A very slight hijack, if I may.

Very recently a FREE (NOT a business, but a non-profit) program debuted in Philadelphia, but the entire metropolitan area has jumped on board. (It will be expanding to the rest of the country and can actually be used now as long as rescue/EMS is made aware of it. It does NOT cost emergency services a dime, either.

It is called ICEdot (In Case of Emergency). The program allows you to complete as many profiles as you need (one per person) and print out the profiles. ICEdot does NOT keep the information unless you sign up for the premium service ($10/year/person), YOU print out the profile and place it in the glovebox of your car. They tell you how to get the yellow ICEdot sticker, which you place in the rear window on the driver's side. This alerts EMS to check the glovebox.

The information includes medical information, personal information and contact(s), which is immediately available to EMS and the hospital. This can be life saving if someone has medical conditions/allergies and current meds, both prescription and OTC (which can react with prescription meds). You can even include insurance information. It also reduces the time to contact a parent if a teen is driving and has an accident.

I had done something similar, but more detailed, for my own family including NM.She started having problems one day while out with my brother. He called me and I told him to get her to the hospital and to make sure to give them a copy of her "form" (one page, both sides, so nothing could get lost. He did as told and it COMPLETELY changed their treatment. The doctor told my brother that piece of paper saved NM's life.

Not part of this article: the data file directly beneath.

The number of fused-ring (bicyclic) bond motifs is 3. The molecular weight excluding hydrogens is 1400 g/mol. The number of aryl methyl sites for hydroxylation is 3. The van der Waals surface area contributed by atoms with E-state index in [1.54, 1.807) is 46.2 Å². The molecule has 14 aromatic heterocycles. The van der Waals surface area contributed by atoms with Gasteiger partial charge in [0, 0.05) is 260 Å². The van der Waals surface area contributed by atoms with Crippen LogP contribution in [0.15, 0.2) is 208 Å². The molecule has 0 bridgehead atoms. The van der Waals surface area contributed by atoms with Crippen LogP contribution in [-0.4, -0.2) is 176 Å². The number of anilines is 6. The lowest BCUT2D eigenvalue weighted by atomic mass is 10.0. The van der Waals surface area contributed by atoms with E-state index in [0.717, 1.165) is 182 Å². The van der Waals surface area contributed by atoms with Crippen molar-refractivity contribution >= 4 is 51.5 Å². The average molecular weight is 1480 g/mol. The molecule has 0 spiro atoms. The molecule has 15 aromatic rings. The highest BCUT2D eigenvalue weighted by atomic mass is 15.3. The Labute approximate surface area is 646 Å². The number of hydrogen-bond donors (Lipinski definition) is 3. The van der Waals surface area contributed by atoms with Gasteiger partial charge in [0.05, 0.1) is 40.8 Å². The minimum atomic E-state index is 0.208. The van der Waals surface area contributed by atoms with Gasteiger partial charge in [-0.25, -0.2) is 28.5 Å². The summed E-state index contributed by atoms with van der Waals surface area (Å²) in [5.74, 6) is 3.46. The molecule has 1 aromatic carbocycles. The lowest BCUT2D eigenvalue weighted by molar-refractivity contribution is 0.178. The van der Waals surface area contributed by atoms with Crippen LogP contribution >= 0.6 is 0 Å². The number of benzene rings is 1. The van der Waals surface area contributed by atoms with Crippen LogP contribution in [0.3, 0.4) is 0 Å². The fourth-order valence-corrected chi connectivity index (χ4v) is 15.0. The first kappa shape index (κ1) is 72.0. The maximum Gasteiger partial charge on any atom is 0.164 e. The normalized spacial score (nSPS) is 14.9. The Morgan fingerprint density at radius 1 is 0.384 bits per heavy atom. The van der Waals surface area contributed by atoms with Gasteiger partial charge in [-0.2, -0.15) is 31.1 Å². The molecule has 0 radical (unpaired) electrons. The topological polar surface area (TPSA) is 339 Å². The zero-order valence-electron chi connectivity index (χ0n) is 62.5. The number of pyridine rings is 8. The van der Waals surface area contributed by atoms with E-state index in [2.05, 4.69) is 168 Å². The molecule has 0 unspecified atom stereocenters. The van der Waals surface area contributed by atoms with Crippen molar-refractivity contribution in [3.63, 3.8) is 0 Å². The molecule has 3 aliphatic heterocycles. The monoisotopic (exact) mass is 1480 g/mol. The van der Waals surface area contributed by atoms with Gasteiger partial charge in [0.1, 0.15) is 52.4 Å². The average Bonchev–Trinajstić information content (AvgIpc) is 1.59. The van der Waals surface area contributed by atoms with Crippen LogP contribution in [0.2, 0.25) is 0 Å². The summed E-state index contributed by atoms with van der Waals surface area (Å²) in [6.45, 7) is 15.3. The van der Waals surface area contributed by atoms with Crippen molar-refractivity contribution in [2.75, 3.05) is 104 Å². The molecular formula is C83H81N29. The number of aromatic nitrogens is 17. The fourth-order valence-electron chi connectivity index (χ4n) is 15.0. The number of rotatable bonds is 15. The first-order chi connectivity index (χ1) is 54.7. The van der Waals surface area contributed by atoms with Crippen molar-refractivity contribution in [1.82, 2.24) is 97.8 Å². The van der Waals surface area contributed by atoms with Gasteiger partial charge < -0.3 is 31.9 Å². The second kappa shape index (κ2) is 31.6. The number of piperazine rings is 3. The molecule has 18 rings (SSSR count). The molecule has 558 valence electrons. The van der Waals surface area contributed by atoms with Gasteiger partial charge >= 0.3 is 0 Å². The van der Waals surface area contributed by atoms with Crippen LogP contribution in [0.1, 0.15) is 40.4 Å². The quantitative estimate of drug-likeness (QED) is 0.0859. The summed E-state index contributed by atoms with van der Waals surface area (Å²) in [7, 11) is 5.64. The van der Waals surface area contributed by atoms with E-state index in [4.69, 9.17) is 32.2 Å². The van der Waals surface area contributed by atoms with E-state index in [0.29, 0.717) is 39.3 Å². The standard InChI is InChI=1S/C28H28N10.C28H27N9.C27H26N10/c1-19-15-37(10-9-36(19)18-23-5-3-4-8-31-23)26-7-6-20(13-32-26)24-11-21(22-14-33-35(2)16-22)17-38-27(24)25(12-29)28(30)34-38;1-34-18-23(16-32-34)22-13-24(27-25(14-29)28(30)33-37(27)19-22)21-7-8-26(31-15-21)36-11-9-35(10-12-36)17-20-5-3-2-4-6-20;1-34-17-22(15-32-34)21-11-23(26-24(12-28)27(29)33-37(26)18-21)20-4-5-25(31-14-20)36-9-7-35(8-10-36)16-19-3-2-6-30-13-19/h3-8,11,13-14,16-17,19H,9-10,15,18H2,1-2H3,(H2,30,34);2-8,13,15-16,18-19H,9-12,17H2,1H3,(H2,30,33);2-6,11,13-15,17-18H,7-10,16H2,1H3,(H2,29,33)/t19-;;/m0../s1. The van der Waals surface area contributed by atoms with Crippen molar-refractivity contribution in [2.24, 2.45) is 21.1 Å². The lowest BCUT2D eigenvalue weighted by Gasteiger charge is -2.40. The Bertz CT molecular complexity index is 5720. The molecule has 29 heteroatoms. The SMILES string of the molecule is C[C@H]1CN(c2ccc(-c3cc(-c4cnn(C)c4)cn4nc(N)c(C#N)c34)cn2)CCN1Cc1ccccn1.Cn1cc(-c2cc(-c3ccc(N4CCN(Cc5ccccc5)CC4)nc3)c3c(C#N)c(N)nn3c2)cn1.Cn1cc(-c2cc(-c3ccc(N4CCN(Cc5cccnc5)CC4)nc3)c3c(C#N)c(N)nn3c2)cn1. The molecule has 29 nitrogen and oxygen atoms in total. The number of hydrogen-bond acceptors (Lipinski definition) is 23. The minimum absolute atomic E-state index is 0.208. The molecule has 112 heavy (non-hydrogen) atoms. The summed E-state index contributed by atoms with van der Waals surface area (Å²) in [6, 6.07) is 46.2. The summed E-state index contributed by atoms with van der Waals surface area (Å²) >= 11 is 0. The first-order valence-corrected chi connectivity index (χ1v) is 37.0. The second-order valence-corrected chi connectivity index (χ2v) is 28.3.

They tell you how to get the (free) yellow ICEdot sticker for your window. The site is ICEdot.org/site/free.

You can read everything on the site to find out about the "premium" service where ICEdot keeps the info and sends you wearable tags with a unique ID and tells EMS to text that number to 5-10-20 and they get the information. Great for kids with serious conditions and allergies who don't drive or while they are in another person's car or away from their parent.

This program came about because it was shown that it can take up to six hours to reach emergency contacts, especially for teens, when they are out driving and a delay in getting crucial medical information can mean life or death.

You can get your own local EMS on board by sending them to the site. There is a tab for EMS there. They are planning on expanding throughout the country as quickly as feasible.

I apologize for the hijack, but after reading about all the serious allergies, as well as my own, I wanted to share some info.